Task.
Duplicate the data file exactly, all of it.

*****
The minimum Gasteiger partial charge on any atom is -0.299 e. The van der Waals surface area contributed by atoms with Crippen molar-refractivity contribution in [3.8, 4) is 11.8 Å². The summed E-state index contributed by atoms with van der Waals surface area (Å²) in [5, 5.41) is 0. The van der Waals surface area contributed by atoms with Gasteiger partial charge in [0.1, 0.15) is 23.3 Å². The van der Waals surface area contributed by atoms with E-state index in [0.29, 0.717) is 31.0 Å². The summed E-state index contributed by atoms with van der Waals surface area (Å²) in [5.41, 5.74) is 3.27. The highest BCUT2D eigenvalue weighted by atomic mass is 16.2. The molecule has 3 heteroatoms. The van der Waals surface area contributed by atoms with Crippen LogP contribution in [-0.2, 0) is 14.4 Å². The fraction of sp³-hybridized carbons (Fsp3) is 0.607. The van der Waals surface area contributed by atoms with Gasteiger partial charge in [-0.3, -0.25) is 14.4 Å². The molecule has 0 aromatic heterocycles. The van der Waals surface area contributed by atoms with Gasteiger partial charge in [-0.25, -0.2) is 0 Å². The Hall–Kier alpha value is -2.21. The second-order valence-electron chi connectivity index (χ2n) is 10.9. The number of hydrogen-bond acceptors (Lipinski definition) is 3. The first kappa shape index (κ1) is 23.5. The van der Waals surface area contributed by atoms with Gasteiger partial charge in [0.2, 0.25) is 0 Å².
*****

The minimum Gasteiger partial charge on any atom is -0.299 e. The van der Waals surface area contributed by atoms with Crippen molar-refractivity contribution in [3.8, 4) is 11.8 Å². The summed E-state index contributed by atoms with van der Waals surface area (Å²) in [5, 5.41) is 0. The van der Waals surface area contributed by atoms with Gasteiger partial charge in [0.1, 0.15) is 23.3 Å². The van der Waals surface area contributed by atoms with E-state index in [0.29, 0.717) is 31.0 Å². The summed E-state index contributed by atoms with van der Waals surface area (Å²) in [5.41, 5.74) is 3.27. The highest BCUT2D eigenvalue weighted by atomic mass is 16.2. The molecule has 3 heteroatoms. The van der Waals surface area contributed by atoms with Crippen LogP contribution in [-0.2, 0) is 14.4 Å². The fraction of sp³-hybridized carbons (Fsp3) is 0.607. The van der Waals surface area contributed by atoms with Gasteiger partial charge in [-0.3, -0.25) is 14.4 Å². The molecule has 0 aromatic heterocycles. The van der Waals surface area contributed by atoms with Gasteiger partial charge in [-0.25, -0.2) is 0 Å². The Hall–Kier alpha value is -2.21. The second-order valence-electron chi connectivity index (χ2n) is 10.9. The number of hydrogen-bond acceptors (Lipinski definition) is 3. The first kappa shape index (κ1) is 23.5. The van der Waals surface area contributed by atoms with Gasteiger partial charge in [0.2, 0.25) is 0 Å².